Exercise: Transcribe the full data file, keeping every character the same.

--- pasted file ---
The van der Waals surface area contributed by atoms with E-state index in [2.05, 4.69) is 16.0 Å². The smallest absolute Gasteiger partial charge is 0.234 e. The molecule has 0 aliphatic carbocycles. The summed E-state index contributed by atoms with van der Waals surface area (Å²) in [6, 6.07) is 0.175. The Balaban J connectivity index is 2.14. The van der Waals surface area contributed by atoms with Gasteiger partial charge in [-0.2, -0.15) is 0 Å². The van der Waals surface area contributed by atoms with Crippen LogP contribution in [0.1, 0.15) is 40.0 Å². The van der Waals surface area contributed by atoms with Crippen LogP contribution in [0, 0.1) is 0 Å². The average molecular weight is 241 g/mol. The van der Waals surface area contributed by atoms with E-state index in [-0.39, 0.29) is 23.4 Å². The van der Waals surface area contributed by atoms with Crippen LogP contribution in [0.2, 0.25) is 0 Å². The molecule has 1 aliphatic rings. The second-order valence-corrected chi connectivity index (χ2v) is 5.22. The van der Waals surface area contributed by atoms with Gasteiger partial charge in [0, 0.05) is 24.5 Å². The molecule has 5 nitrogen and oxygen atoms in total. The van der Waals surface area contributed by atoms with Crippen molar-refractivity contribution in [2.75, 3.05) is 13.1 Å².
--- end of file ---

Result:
The van der Waals surface area contributed by atoms with E-state index in [2.05, 4.69) is 16.0 Å². The smallest absolute Gasteiger partial charge is 0.234 e. The molecule has 0 aliphatic carbocycles. The summed E-state index contributed by atoms with van der Waals surface area (Å²) in [6, 6.07) is 0.175. The Balaban J connectivity index is 2.14. The van der Waals surface area contributed by atoms with Gasteiger partial charge in [-0.2, -0.15) is 0 Å². The van der Waals surface area contributed by atoms with Crippen LogP contribution in [0.1, 0.15) is 40.0 Å². The van der Waals surface area contributed by atoms with Crippen LogP contribution in [0, 0.1) is 0 Å². The average molecular weight is 241 g/mol. The van der Waals surface area contributed by atoms with E-state index in [-0.39, 0.29) is 23.4 Å². The van der Waals surface area contributed by atoms with Crippen LogP contribution in [0.2, 0.25) is 0 Å². The molecule has 1 aliphatic rings. The second-order valence-corrected chi connectivity index (χ2v) is 5.22. The van der Waals surface area contributed by atoms with Gasteiger partial charge in [0, 0.05) is 24.5 Å². The molecule has 5 nitrogen and oxygen atoms in total. The van der Waals surface area contributed by atoms with Crippen molar-refractivity contribution in [2.75, 3.05) is 13.1 Å².